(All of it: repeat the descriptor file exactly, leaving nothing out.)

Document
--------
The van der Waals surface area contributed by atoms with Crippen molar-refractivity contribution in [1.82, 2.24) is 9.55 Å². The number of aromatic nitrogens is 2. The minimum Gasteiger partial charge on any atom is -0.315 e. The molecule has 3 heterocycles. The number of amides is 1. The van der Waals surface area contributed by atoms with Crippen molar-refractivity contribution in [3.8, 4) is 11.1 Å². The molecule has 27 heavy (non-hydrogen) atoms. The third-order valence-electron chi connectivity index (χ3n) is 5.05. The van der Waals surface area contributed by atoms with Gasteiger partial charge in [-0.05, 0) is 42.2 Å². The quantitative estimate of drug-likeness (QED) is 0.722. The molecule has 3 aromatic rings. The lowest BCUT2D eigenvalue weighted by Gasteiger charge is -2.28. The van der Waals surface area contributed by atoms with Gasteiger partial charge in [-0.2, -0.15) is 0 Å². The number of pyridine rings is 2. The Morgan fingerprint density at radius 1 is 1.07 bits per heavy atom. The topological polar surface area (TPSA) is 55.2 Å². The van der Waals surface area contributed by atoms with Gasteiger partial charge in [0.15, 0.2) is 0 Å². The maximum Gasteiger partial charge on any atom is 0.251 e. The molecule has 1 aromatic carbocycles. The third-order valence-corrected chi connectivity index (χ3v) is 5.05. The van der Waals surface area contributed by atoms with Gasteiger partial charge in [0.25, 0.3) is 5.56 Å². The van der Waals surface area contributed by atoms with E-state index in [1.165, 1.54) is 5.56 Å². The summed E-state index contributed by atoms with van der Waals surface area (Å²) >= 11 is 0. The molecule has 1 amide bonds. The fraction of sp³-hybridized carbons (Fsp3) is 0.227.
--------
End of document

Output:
The van der Waals surface area contributed by atoms with Crippen molar-refractivity contribution in [1.82, 2.24) is 9.55 Å². The number of aromatic nitrogens is 2. The minimum Gasteiger partial charge on any atom is -0.315 e. The molecule has 3 heterocycles. The number of amides is 1. The van der Waals surface area contributed by atoms with Crippen molar-refractivity contribution in [3.8, 4) is 11.1 Å². The molecule has 27 heavy (non-hydrogen) atoms. The third-order valence-electron chi connectivity index (χ3n) is 5.05. The van der Waals surface area contributed by atoms with Gasteiger partial charge in [-0.05, 0) is 42.2 Å². The quantitative estimate of drug-likeness (QED) is 0.722. The molecule has 3 aromatic rings. The lowest BCUT2D eigenvalue weighted by Gasteiger charge is -2.28. The van der Waals surface area contributed by atoms with Gasteiger partial charge in [-0.2, -0.15) is 0 Å². The number of pyridine rings is 2. The Morgan fingerprint density at radius 1 is 1.07 bits per heavy atom. The topological polar surface area (TPSA) is 55.2 Å². The van der Waals surface area contributed by atoms with Gasteiger partial charge in [0.15, 0.2) is 0 Å². The maximum Gasteiger partial charge on any atom is 0.251 e. The molecule has 1 aromatic carbocycles. The third-order valence-corrected chi connectivity index (χ3v) is 5.05. The van der Waals surface area contributed by atoms with Gasteiger partial charge in [0.25, 0.3) is 5.56 Å². The van der Waals surface area contributed by atoms with E-state index in [1.165, 1.54) is 5.56 Å². The summed E-state index contributed by atoms with van der Waals surface area (Å²) >= 11 is 0. The molecule has 1 amide bonds. The fraction of sp³-hybridized carbons (Fsp3) is 0.227.